Magnetic field energy E:

The energy, for which the core data and windings of the coil is optimized. This is specified in microjoules.The following simple and practically proven formulae can be used for dimensioning a storage choke. A brief extract from the extensive core material program and the following table should provide an overview of the choke dimensioning process. Depending on the application, further specifications from the core material data spectrum may be necessary.

Table 1. Materials and their applications (source: Würth Elektronik)

Iron core material data:

The table 1. shows an overview of the most commonly used materials and their applications.

Operating temperature:

The operating temperature of the iron powder core may be from –55 °C to +125 °C. Prolonged core operation above +75 °C however results in increased losses.

Insulation voltage:

The protective coating of the toroidal core uniquely identifies the core material and serves to protect against environmental effects and provides electrical isolation from the windings. Epoxy resin coatings are used and an insulation dielectric strength of 500 VDC is achieved as standard. Higher insulation voltages can also be offered.

AL value: For every size of core an AL value is specified to simply calculate the winding turns for the required choke; the tolerance is ±10%.
The standard means of measuring the AL value is at B = 1 mT and f = 10 kHz.

Figure 3. Effective permeability with DC premagnetization
Table 2. Specifications of iron powder cores (source: Würth Elektronik)
  • da = outer diameter
  • di = inner diameter
  • h = height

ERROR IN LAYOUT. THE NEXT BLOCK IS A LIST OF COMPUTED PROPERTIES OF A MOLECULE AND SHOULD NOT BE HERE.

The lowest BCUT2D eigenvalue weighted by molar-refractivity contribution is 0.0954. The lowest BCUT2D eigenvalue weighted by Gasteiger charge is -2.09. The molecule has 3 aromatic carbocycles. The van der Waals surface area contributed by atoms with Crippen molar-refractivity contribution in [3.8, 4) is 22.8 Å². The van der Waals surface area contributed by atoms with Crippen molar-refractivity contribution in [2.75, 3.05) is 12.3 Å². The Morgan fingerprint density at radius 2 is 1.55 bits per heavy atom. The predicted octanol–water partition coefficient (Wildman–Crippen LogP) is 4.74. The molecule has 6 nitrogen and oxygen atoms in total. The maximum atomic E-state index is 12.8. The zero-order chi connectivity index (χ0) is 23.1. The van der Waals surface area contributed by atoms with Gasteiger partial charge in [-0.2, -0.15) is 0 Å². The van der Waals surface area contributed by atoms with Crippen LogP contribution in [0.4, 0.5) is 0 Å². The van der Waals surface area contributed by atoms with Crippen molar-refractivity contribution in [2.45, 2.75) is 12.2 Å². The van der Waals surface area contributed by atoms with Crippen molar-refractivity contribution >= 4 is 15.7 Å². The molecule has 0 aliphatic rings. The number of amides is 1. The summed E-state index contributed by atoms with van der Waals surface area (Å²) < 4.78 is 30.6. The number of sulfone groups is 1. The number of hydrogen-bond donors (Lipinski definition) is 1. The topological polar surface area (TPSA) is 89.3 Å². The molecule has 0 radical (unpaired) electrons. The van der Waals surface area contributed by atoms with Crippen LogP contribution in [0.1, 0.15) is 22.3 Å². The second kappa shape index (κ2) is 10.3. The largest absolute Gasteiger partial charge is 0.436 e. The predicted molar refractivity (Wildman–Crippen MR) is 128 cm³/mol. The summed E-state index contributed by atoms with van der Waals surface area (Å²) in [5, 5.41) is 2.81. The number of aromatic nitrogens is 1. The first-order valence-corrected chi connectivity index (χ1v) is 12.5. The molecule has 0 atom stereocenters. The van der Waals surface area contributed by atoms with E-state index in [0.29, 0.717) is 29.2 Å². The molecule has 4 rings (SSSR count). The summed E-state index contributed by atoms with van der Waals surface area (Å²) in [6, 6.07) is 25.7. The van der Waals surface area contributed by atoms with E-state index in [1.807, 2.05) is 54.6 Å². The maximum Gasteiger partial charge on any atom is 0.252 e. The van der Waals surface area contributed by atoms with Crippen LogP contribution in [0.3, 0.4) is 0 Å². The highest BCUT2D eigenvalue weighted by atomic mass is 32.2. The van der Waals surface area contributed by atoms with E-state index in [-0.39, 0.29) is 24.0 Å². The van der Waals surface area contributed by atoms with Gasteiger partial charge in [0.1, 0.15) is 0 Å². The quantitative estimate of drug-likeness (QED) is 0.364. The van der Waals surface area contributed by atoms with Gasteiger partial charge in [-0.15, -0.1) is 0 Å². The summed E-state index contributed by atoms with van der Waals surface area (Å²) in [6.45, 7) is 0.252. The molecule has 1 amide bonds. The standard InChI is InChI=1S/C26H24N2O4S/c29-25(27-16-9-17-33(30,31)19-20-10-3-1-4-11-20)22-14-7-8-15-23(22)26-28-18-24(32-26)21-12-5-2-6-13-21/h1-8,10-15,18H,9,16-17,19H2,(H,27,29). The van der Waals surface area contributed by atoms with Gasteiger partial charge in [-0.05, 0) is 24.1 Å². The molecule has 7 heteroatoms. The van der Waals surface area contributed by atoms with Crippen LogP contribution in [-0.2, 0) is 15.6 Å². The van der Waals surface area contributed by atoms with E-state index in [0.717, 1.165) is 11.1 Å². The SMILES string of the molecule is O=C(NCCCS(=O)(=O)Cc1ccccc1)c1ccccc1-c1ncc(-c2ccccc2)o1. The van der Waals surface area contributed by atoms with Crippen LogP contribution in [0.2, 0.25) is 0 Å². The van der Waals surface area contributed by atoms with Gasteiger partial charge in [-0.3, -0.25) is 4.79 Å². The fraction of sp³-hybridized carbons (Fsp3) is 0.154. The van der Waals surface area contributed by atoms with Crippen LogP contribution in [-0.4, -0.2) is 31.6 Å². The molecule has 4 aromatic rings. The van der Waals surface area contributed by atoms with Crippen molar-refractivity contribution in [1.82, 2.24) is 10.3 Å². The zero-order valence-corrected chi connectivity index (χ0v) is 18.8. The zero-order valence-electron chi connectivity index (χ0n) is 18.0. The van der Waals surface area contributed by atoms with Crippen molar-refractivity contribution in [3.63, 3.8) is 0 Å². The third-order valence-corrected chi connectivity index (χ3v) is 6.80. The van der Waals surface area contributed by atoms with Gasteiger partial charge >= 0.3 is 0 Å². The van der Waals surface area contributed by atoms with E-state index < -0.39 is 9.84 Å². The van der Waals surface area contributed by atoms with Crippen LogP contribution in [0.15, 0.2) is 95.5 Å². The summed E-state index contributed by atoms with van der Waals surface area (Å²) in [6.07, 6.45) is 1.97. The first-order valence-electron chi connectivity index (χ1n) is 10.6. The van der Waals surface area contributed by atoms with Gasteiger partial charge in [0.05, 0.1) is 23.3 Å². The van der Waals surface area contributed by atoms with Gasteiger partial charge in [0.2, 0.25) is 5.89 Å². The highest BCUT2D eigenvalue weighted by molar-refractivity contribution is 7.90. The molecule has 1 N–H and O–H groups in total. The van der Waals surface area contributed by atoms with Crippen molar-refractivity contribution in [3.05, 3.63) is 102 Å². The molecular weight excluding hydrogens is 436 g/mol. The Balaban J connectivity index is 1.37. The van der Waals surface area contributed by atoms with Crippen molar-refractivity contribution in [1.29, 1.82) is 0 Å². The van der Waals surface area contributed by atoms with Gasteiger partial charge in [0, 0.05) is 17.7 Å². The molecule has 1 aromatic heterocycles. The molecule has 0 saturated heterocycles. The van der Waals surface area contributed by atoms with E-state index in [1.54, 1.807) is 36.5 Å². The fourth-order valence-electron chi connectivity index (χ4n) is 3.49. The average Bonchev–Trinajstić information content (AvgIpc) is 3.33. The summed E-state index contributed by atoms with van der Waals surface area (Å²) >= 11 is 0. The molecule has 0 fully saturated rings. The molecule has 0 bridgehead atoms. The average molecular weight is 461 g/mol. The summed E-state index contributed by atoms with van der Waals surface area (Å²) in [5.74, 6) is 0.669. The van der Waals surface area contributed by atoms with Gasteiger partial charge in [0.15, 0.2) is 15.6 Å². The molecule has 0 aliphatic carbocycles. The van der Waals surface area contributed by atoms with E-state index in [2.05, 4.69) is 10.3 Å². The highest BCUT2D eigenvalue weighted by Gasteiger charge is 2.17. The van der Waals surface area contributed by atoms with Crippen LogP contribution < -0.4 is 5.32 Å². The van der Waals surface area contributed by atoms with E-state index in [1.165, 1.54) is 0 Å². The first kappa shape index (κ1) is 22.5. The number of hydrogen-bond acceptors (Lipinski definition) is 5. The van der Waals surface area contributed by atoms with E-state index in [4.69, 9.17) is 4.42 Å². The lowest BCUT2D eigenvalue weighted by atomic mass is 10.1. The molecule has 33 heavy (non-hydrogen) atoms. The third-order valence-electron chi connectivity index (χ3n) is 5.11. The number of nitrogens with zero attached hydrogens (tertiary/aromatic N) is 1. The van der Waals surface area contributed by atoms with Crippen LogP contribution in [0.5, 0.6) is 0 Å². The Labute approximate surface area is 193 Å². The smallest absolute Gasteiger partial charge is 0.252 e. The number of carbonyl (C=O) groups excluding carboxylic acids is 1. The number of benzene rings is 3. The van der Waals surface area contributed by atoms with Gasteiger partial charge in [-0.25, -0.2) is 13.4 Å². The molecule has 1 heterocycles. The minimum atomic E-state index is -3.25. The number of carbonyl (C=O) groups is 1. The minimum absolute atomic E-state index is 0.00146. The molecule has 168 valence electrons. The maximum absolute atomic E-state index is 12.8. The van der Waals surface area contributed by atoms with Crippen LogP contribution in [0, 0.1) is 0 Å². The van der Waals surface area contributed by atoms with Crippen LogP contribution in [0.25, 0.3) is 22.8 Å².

• l = effective magnetic length
  • A = effective magnetic cross-sectional area
  • V = effective magnetic volume l
  • W = winding wire length for 1 turn
Table 3. Wire table (source: Würth Elektronik)

Storage Choke Calculation:

The following demonstrates how a storage choke can be calculated for a switching converter application:
Example: switching converter (step-down controller – storage choke)


Inductance rating LN = 100 µH Current rating (DC) IN = 1 A Peak current through the inductance Imax = 1.5 A Ripple current = 20% of Imax = 0.3 A (see Chapter III/Applications) Switching frequency f = 52 kHz

A maximum AC flux density BAC = 0.05 T is recommended for iron powder cores (to ensure low core losses). Also the inductance should be selected so the ripple current does not exceed 20%–30% of the maximum current.

Step 1 : Choice of the core material and the necessary core volume (V). As the switching frequency is just 50 kHz, we firstly select the material 3W7538 with µr = 75.

inductor core volume calculation eq. [2]

Selected core: 3W7538, as switching frequency < 70 kHz; core no. 13 da = 12.7 mm; di = 7.7 mm; h = 4.83 mm

Magnetic data: l = 3.19 cm; A = 0.112 cm2; V = 0.358 cm3 AL value: 33 nH/N2

Step 2: Required winding turns

inductor winding turns calculation eq. [3]
  • L in nH
  • AL value in nH/N2

The final number of winding turns must be increased as a result of current dependent permeability. The correction factor for the AL value is determined from the “effective permeability against DC premagnetization” graph (see Figure 3.).